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English 2010: Food Production Issues: Start Here

Reference Sources

Browsing reference sources and general databases allows you to explore a topic, get familiar with vocabulary used in talking about it (and good for searching), find out who the experts are, see where information on this topic tends to be published, and generally make a mental map of your area of interest.

  • Gale Virtual Reference Library (GVRL)
    An online collection of encyclopedias.
  • CQ Researcher
    A weekly policy brief from Congressional Quarterly, this publication gives good overviews and points you toward additional sources.
  • Summon
    This interface gathers results from a broad array of library resources. It's a good way to get a general idea of the wide range of information available.

MERLIN Catalog

MERLIN CATALOG: Use the MERLIN Catalog to find books on various topics.

Do a Keyword or a Subject Search to search for information.

Keyword Search: Type keywords that describe your topic into the search box. Use quotation marks to search for phrases.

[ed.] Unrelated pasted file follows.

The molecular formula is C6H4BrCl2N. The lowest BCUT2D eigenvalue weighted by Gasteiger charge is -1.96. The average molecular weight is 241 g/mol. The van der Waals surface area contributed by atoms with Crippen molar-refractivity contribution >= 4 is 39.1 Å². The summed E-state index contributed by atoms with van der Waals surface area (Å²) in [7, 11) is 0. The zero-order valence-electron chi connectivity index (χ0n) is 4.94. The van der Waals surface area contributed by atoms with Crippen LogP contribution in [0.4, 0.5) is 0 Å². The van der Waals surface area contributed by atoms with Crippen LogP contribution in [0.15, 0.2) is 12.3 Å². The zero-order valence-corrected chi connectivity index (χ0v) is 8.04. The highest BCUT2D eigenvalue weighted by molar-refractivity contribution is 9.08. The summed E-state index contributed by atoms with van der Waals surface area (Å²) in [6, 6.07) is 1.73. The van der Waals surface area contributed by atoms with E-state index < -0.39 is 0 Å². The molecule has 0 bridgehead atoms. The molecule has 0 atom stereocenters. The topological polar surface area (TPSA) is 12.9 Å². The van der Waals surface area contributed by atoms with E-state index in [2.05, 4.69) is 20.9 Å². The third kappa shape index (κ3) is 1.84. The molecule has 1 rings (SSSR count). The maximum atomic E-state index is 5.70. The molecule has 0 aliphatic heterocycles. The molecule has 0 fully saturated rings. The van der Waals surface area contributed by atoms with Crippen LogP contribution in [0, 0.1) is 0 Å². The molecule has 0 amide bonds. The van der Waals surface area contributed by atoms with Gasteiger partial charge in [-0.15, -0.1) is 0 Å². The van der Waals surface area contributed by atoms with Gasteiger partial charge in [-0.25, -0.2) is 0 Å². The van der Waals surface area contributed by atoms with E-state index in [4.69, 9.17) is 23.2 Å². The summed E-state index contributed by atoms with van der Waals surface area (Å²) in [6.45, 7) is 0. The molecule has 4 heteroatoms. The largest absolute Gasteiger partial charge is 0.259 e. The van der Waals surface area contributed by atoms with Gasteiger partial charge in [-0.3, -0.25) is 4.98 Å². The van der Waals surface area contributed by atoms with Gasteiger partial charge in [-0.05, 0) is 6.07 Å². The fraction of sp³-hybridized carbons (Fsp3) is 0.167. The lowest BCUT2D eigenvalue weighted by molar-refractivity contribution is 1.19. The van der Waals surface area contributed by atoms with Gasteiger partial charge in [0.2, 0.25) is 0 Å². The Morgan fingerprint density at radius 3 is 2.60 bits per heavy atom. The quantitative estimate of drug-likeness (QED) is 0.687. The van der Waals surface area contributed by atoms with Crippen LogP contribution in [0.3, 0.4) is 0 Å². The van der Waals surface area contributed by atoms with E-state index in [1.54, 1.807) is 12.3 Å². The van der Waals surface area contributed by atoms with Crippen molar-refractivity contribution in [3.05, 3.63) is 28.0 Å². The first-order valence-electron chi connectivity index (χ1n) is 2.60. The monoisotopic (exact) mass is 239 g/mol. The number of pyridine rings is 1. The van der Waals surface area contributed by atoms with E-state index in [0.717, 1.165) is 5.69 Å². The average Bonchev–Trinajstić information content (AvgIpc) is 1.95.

This searches for words wherever they appear: author, title, description, etc.

Subject Search: Use the Subject Search to make your search more organized. This is like searching for a file name. Each database entry is tagged with consistent subject headings (aka descriptors) to help organize things by topic.

Google Books

Why use Google Books?

Google Books searches the full-text of books.  It is great for narrow topics because it lets you search within the text of books--you can see the table of contents, index or a portion of the contents of the book.  You can then locate the book in a nearby library.

Google Book Search


Databases are like stores at a mall. Each caters to a different clientelle and labels and arranges information in a way that suits the needs of that group. The mechanics of database searching are pretty much the same across all databases, but the content and tagging/descriptors/subject headings vary from one to another. Academic Search Complete is a general database (like a Walmart), but others focus on a specific discipline or topic. You may want to "shop" several databases in order to consider your topic from different perspectives: agriculture, nutrition/health, sociology, economics, business, etc. Here is a complete list of databases by subject, but a selection is given here:

Subject Librarian

Anne Barker's picture
Anne Barker
164 Ellis Library

Get Help!

Don't spin your wheels!
If you feel stuck, we're here to help.
Subject librarians have expert knowledge in specific fields of research, but all of us are trained to help you articulate research questions, plan a research strategy, search efficiently, and organize your results.

Don't be shy! Contact us!